Itihaas
August, 20th, 1997
Akhilesh Mithal

The Legend of the Origin of Marriage in India

 




What should be the priority in the decade following the 50th anniversary of Independence?

 

 

 

 

Perhaps this Cause for the Twenty-first Century should be the Prevention Of Cruelty to Women.

 

 

 

Marriage gives absolute power to men over women to punish, chastise, brutalize maim and even kill their wives without the law of the state or society coming into play.

As we enter the second half of the first century of India's Independence it is time to take stock. What has been achieved? And, more importantly, what should be the priority in the decade 1997-2007? What problem needs to be addressed most urgently? Perhaps the total absence of idealism requires immediate and sustained attention.

There is a callousness abroad again. Like there was under alien or foreign, feringhee rule. A lack of caring concern for the weaker sections of society. Everyone appears to be saying 'I am alright Jack!' Everyone for themselves and a 'the Devil take the hindmost!' attitude prevails.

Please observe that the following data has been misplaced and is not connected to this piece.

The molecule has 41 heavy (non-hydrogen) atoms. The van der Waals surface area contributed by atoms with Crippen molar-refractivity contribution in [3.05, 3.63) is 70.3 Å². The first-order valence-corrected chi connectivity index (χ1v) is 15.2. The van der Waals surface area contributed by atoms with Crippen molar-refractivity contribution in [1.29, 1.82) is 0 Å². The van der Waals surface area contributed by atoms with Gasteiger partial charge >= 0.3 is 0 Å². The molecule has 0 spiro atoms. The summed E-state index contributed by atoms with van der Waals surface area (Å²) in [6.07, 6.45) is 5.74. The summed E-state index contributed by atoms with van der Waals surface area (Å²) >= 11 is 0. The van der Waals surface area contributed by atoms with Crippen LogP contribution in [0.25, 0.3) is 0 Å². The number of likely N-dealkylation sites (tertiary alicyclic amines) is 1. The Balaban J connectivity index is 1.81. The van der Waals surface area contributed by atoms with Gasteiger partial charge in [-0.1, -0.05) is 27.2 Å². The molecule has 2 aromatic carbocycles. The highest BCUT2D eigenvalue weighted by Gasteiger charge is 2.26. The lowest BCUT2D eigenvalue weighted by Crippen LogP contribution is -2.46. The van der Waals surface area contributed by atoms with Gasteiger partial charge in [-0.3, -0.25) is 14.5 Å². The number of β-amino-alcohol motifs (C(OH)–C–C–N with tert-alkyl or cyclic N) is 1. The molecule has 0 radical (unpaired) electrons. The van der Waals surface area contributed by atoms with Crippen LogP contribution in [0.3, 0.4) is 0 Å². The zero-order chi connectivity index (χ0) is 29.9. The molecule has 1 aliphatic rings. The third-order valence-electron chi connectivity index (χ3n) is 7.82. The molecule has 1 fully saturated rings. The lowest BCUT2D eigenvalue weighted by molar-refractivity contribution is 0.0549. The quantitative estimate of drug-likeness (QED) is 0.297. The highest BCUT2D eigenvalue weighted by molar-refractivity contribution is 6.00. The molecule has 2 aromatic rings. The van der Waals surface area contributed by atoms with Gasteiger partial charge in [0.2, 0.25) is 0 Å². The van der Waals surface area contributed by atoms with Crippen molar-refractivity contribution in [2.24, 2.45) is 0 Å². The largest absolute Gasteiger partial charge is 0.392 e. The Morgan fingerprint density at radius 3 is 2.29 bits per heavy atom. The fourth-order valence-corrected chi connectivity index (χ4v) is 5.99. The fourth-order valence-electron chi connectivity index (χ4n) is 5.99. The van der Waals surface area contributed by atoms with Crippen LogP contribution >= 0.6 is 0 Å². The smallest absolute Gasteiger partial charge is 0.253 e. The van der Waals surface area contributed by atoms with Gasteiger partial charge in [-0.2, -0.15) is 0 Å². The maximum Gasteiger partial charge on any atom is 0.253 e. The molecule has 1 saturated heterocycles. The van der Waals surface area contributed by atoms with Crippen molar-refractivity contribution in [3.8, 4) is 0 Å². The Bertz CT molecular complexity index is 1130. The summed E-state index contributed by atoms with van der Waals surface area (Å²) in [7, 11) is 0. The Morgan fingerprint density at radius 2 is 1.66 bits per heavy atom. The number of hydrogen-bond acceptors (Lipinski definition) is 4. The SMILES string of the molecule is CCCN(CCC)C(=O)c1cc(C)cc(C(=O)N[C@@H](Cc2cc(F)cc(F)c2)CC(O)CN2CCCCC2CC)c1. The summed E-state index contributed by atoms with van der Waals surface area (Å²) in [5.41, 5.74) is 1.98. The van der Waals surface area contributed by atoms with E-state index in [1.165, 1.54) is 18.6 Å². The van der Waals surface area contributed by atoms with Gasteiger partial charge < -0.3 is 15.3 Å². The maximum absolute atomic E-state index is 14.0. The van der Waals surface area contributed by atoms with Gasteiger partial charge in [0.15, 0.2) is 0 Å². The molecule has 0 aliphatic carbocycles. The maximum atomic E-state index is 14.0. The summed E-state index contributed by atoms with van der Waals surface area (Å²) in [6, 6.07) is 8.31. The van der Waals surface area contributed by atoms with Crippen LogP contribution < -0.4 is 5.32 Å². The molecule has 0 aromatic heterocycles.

India needs a Cause to struggle for, to revive the flickering flame of the idealism which led to Independence and the great land reforms, abolition [at least in Law] of discrimination and of privilege on account of birth and the movements for literacy, health and education which have pulled the country out of the dark pit into which a colonial administration obsessed with revenue enhancement year upon year had pushed it.

Perhaps this Cause for the Twenty-first Century should be the Prevention Of Cruelty to Women. At the psychological level there is no greater trauma than the cruelty practiced against Indian and particularly Hindu women.

Yama, Lord of Death stalks the female Indian from the moment of conception. The unwanted existence of a female embryo can be discovered by amniocentesis and swiftly ended by abortion. As infant weaned far earlier than a brother the unfortunate girl child is left puny, weak, and thus susceptible to illness and disease which is neglected, often leading to death. As child, and as adolescent a girl child is weighed down with the responsibility for nurturing and care of siblings and of performing household chores and is fed very much less than her brothers which all predispose her to premature and untimely death.

Marriage is the next stage in the dire and distressed life of the girl child. Hardly mature she becomes the victim of the lust of her usually much older husband and conceives child after incomplete child often herself dying in the process of reproduction.